Set in the clear blue Mediterranean Sea, the
Maltese islands are the most southerly European country. The archipelago
consists of five islands: Malta, Gozo and
Comino, together with two other uninhabited islands Cominetto
and Filfla. Malta's strategic location at the
cross-roads of the Mediterranean has meant that, over the centuries, the
island has played a very important role in the region, right from the
early days of civilisation to the present times. Great Britain formally acquired
possession of Malta in 1814. The island staunchly supported the UK
through both World Wars and remained in the Commonwealth when it became
independent in 1964. A decade later Malta became a republic. Over the
last 15 years, the island has become a major freight transshipment
point, financial center, and tourist destination. It is an official
candidate for EU membership.
The two official languages are Maltese and
English. The English language is a leftover of about 160
years of British colonisation of Malta. Maltese, whose closest languages
are Lebanese, Hebrew and classic Arabic, is the only Semitic language
which is written in Roman alphabet. Italian, too, is widely spoken among
the younger generation, particularly due to the television programs
which are transmitted from nearby Italy.
All the various periods of Malta's
history make fascinating reading, but there are two particular periods -
the Neolithic period and the
Knights of St John - which stand out
from the rest because they are unique to Malta.
Until recently, the Egyptian pyramids were thought to be the oldest
architectural monuments in existence. Recent archaeological research
however, has shown that the earliest Neolithic temples on Malta are
about 1000 years older than the famous pyramids of Giza. Huge rocks,
several tons in weight were used in the construction of these temples.
How these enormous loads were moved, or even lifted, 5000 or 6000 years
ago remains a mystery. Equally strange and mysterious are the cart ruts
found on many of the rocky ridges in Malta. The most popular theory is
that these were made by primitive slide-carts used before the invention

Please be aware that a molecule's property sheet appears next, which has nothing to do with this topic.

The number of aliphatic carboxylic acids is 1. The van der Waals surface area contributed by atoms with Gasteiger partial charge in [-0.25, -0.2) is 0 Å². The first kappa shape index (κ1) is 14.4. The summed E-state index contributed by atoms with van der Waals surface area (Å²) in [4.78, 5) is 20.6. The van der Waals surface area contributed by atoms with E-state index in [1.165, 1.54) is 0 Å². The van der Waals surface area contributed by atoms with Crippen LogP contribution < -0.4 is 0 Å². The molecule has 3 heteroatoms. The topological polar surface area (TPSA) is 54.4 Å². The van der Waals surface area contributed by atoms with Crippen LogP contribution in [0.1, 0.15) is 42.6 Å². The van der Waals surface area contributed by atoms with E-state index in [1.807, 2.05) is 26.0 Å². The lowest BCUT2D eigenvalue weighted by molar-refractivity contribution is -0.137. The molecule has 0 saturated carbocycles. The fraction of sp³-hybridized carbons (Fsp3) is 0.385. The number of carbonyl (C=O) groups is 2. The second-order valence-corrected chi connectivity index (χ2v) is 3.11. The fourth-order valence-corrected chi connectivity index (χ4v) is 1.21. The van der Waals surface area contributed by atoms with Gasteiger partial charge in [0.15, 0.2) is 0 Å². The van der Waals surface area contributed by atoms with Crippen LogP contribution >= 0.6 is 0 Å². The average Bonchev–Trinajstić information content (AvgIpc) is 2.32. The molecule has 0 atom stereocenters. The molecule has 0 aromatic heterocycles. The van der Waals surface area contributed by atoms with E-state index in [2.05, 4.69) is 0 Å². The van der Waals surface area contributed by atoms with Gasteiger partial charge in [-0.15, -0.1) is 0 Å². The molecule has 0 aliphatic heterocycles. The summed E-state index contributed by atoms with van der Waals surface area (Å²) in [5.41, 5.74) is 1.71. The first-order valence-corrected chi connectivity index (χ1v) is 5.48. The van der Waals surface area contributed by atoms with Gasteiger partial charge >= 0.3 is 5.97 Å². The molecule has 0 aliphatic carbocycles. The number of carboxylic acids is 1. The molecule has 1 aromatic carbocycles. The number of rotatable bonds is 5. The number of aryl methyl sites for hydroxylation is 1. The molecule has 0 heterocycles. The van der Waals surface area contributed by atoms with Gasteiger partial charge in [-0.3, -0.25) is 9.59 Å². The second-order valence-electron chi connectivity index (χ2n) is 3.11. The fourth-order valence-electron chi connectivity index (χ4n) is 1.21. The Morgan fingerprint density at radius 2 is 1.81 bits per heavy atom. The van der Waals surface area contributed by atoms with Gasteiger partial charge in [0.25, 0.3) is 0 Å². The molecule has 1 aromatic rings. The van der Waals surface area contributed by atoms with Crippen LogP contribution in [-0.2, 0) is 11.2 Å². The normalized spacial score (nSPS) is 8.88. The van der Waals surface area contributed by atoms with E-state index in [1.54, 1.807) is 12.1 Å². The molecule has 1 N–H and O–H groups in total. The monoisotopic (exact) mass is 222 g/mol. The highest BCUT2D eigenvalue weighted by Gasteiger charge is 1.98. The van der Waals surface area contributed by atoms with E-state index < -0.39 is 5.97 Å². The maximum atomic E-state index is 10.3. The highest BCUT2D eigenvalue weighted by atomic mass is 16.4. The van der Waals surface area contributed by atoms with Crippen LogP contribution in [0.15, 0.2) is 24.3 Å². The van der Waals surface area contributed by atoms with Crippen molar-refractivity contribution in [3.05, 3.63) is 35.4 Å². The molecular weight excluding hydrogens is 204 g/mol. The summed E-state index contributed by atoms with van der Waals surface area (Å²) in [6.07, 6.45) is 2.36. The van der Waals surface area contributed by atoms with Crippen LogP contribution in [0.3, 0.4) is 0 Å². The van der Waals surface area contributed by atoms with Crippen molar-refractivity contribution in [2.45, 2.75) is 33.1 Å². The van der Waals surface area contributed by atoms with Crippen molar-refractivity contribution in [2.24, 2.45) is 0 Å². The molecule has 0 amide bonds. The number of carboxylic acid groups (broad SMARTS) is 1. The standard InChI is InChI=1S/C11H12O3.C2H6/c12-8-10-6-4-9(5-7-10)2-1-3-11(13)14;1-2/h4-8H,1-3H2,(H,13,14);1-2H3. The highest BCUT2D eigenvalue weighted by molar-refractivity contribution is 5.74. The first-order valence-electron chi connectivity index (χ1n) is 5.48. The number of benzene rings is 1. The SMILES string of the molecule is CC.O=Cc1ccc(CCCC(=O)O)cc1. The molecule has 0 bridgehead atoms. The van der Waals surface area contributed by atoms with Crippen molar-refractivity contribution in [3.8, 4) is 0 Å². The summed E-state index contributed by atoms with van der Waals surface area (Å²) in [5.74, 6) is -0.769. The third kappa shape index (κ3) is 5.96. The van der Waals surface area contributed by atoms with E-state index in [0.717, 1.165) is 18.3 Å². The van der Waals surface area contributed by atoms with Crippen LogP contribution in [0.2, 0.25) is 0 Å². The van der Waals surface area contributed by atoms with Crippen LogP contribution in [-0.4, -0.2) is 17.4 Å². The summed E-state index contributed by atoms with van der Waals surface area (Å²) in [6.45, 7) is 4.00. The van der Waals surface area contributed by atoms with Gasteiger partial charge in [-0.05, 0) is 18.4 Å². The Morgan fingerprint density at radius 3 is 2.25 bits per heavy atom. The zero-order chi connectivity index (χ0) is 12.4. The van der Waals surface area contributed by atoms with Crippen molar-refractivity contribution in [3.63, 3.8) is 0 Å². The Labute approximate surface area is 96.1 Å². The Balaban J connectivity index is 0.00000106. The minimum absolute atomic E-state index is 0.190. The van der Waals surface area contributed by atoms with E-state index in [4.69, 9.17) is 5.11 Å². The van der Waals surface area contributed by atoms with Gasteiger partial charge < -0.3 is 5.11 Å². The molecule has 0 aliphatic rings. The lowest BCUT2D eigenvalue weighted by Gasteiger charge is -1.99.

of the wheel.
Many hundreds of years after the Neolithic period and precisely in 1530,
the Knights of the Order of St. John brought about another epoch of
great cultural significance to the island. The history of the Knights of
St. John begins in the middle of the eleventh century in the Holy Land.
The Order's original duties were to care for the sick and wounded
Christian pilgrims to the Holy Land and to help the poor. But very soon
their duties expanded; the fight against the "infidels" became of equal
or even greater importance. The Knights became "Soldiers of Christ". In
1530 the Knights moved to Malta which was given to them by Emperor
Charles V. The Knights quickly improved trade and commerce on the
islands, built new hospitals and, most important, erected new strong
fortifications. After their victory against
the Turks, the Knights
turned enthusiastically to the further development of Malta and Gozo. A
golden era in culture, architecture and the arts followed. Many of
Malta's most attractive buildings were built during this period.
In 1798 Napoleon, on his way to Egypt, dropped anchor outside Grand
Harbour on the pretext that his expedition needed fresh water supplies.
He found an Order which had lost its morale. Not suprisingly, the French
Navy did not have to fire a single shot to secure Malta's surrender from
the Knights. However, French rule in Malta was short-lived. By 1800 the
Maltese, with the help of Lord Nelson, managed to drive the French
garisson out of Malta and sought the protection of the British throne.
That was to mark the beginning of a close association between Malta and
Britain lasting over 160 years. Malta became independent in 1964 and
adopted a Republican Constitution in 1974.
The capital of Malta is the city of Valetta.
The Knights, particularly Grand Master Jean La Vallette, were
responsible for the establishment of the historical old city of Valletta
soon after the defeat of the Ottoman the Turk. Valletta was to be,
decreed La Vallette himself, "a city built by gentlemen, for gentlemen."
Valletta, considered the world's first planned community, was heavily
fortified with bastions rising sternly from the sea-water all around it. Malta's capital city is a small, walkable city, its
narrow and sometimes steep streets thick with European-style palaces and
churches, can be easily seen and enjoyed in a day. Near the city's main
gate is what little is left of the Opera House, once an magnificent
opera theatre designed by E.M. Barry, architect of London's Royal Opera
House. It was bombed and completely destroyed in 1942 during World War
II. Fortunately, not all Malta's sites suffered the same destruction.
The most impressive sight in Valletta is the baroque
Co-Cathedral of St.
John's, with its floor covered with 369 inlaid marble tombstones and a
painting by Caravaggio in the oratory. The original cathedral is
situated in the former capital city of Mdina. Valletta's cathedral is
dedicated to the Knights' patron saint, John the Baptist—whose life is
depicted in paintings around the enormous vault—the church embodied the
wealth and power of the Knights of Malta who are members of e religious
order traditionally professed Poverty, Chastity and Obedience.
The Mediterranean Conference Centre in Valletta is one of city's most
impressive restorations. Built as a hospital in the 1500s by the Knights
it was elegantly restored to practical use as a conference venue and a
museum. The wards—great sweeping halls with vaulted ceilings and marble
floors—now are exhibition areas and a modern theatre has been added.
Here, one may see the Malta Experience, an audio-visual presentation
about Malta's intricate and colourful history.